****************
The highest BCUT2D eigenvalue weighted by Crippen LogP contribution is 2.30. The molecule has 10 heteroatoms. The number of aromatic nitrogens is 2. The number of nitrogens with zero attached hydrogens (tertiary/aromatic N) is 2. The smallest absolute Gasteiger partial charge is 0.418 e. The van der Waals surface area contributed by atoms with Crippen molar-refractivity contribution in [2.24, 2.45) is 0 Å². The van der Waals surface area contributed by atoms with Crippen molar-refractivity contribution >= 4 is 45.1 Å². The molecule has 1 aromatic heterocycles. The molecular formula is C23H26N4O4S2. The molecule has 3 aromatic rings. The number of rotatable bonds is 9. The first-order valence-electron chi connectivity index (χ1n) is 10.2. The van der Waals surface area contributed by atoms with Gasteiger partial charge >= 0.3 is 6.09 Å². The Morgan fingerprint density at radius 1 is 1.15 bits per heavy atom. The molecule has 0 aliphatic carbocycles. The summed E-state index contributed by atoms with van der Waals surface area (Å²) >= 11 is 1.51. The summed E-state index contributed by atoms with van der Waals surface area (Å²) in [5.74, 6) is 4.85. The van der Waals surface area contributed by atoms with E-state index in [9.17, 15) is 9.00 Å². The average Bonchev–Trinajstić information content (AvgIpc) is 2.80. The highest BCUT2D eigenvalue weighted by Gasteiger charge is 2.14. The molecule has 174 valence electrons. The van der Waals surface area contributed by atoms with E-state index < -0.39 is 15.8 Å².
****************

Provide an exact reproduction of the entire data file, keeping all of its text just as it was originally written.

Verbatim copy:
The highest BCUT2D eigenvalue weighted by Crippen LogP contribution is 2.30. The molecule has 10 heteroatoms. The number of aromatic nitrogens is 2. The number of nitrogens with zero attached hydrogens (tertiary/aromatic N) is 2. The smallest absolute Gasteiger partial charge is 0.418 e. The van der Waals surface area contributed by atoms with Crippen molar-refractivity contribution in [2.24, 2.45) is 0 Å². The van der Waals surface area contributed by atoms with Crippen molar-refractivity contribution >= 4 is 45.1 Å². The molecule has 1 aromatic heterocycles. The molecular formula is C23H26N4O4S2. The molecule has 3 aromatic rings. The number of rotatable bonds is 9. The first-order valence-electron chi connectivity index (χ1n) is 10.2. The van der Waals surface area contributed by atoms with Gasteiger partial charge >= 0.3 is 6.09 Å². The Morgan fingerprint density at radius 1 is 1.15 bits per heavy atom. The molecule has 0 aliphatic carbocycles. The summed E-state index contributed by atoms with van der Waals surface area (Å²) >= 11 is 1.51. The summed E-state index contributed by atoms with van der Waals surface area (Å²) in [5.74, 6) is 4.85. The van der Waals surface area contributed by atoms with E-state index in [9.17, 15) is 9.00 Å². The average Bonchev–Trinajstić information content (AvgIpc) is 2.80. The highest BCUT2D eigenvalue weighted by Gasteiger charge is 2.14. The molecule has 174 valence electrons. The van der Waals surface area contributed by atoms with E-state index < -0.39 is 15.8 Å².